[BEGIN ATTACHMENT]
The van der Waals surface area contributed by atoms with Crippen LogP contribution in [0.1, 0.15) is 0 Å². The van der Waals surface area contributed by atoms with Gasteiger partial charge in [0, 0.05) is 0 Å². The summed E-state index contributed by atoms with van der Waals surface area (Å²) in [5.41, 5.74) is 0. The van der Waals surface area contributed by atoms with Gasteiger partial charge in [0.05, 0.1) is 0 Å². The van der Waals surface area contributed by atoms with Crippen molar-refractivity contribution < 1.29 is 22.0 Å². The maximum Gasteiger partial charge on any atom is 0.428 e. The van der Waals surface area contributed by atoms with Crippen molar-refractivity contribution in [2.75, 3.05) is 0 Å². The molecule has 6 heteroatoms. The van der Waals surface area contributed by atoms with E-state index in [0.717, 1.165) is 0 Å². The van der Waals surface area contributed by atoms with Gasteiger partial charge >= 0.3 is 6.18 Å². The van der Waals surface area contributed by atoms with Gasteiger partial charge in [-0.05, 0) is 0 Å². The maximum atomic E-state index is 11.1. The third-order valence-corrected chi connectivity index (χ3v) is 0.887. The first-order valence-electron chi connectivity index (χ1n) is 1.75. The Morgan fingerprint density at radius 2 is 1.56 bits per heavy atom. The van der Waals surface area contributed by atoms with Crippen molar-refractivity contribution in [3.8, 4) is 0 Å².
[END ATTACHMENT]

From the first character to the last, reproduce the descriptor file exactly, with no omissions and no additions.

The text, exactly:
The van der Waals surface area contributed by atoms with Crippen LogP contribution in [0.1, 0.15) is 0 Å². The van der Waals surface area contributed by atoms with Gasteiger partial charge in [0, 0.05) is 0 Å². The summed E-state index contributed by atoms with van der Waals surface area (Å²) in [5.41, 5.74) is 0. The van der Waals surface area contributed by atoms with Gasteiger partial charge in [0.05, 0.1) is 0 Å². The van der Waals surface area contributed by atoms with Crippen molar-refractivity contribution < 1.29 is 22.0 Å². The maximum Gasteiger partial charge on any atom is 0.428 e. The van der Waals surface area contributed by atoms with Crippen molar-refractivity contribution in [2.75, 3.05) is 0 Å². The molecule has 6 heteroatoms. The van der Waals surface area contributed by atoms with E-state index in [0.717, 1.165) is 0 Å². The van der Waals surface area contributed by atoms with Gasteiger partial charge >= 0.3 is 6.18 Å². The van der Waals surface area contributed by atoms with Gasteiger partial charge in [-0.05, 0) is 0 Å². The maximum atomic E-state index is 11.1. The third-order valence-corrected chi connectivity index (χ3v) is 0.887. The first-order valence-electron chi connectivity index (χ1n) is 1.75. The Morgan fingerprint density at radius 2 is 1.56 bits per heavy atom. The van der Waals surface area contributed by atoms with Crippen molar-refractivity contribution in [3.8, 4) is 0 Å².